In today’s edition of the P-G, Melanie Hall, a city DPW employee, noted that:
“It also would be useful if there were a law against people riding bicycles in snow and icy conditions on public streets. They are a major hazard to driving in any weather, but especially in bad weather.”
A major hazard in all weather? Certainly, there are cyclists who choose to disregard the law, but as Ms. Hall notes, vehicular traffic often does the same. Perhaps cars and trucks should be considered a major hazard as well. A cyclist obeying the law is only a “hazard” because she forces a driver to slow down, and be more aware of what is happening around them (something that can be difficult when sitting in a shiny, metal box). Yes, cycling in the snow requires a bit more skill, and practice. But most drivers would admit the same about their cars.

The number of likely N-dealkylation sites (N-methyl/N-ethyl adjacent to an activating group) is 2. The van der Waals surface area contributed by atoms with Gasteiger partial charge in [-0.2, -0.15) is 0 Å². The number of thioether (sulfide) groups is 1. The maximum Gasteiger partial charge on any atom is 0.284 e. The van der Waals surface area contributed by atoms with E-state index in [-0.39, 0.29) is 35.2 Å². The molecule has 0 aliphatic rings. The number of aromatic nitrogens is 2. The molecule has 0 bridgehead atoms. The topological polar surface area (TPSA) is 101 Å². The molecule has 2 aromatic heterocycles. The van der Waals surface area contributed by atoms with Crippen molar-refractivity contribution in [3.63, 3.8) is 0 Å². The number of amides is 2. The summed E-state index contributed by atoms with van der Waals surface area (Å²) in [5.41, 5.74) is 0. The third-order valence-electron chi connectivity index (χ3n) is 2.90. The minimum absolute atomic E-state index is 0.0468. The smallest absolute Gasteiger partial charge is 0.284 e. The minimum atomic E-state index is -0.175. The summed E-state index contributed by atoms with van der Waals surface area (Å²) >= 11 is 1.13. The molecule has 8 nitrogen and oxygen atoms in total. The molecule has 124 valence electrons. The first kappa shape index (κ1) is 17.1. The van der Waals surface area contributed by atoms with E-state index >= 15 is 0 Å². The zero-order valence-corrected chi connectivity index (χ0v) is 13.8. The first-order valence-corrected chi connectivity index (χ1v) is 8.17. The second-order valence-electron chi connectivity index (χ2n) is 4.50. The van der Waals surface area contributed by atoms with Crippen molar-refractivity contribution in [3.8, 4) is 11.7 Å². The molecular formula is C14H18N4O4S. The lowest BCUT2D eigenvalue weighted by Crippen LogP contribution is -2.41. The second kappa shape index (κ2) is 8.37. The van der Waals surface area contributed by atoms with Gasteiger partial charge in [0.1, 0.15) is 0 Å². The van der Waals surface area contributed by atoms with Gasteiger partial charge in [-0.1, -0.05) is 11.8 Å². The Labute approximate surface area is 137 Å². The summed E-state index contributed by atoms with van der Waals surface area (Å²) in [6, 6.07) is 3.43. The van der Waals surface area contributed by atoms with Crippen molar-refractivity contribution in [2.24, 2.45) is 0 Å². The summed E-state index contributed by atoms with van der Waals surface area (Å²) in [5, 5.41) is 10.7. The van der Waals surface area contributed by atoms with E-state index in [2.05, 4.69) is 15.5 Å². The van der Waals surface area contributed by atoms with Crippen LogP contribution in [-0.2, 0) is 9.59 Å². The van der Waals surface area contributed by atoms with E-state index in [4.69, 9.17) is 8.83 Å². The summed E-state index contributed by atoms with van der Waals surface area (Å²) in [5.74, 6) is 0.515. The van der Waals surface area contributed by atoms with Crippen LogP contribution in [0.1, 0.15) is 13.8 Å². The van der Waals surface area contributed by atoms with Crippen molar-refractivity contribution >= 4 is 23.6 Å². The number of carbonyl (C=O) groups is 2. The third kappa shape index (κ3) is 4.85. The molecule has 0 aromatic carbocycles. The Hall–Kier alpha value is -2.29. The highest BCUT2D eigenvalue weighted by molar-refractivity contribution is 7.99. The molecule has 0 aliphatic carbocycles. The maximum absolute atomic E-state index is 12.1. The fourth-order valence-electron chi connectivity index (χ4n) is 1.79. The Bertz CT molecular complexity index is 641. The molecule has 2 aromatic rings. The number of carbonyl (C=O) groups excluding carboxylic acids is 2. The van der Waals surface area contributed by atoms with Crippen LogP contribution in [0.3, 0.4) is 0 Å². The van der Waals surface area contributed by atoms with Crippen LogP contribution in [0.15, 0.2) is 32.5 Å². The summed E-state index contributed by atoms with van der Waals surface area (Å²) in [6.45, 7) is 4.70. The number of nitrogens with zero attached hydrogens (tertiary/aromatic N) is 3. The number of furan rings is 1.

The average cyclist, riding on city streets, will rarely exceed 15 MPH on flat roads (perhaps more on a descent, and quite a bit less climbing a hill). Further, the combined weight of cyclist plus bicycle will be well under 500 pounds, and most likely somewhere in the range of 150 to 250 pounds. Compare that to cars and trucks traveling well over 25 MPH (Ms. Hall points out herself that vehicular traffic does not adhere to posted speed limits) and weighing over two tons. Simple physics tells us that cyclists are far safer, in all conditions, than cars and trucks.
I sincerely hope that the city and the DPW do not share Ms. Hall’s opinion of the bicycle.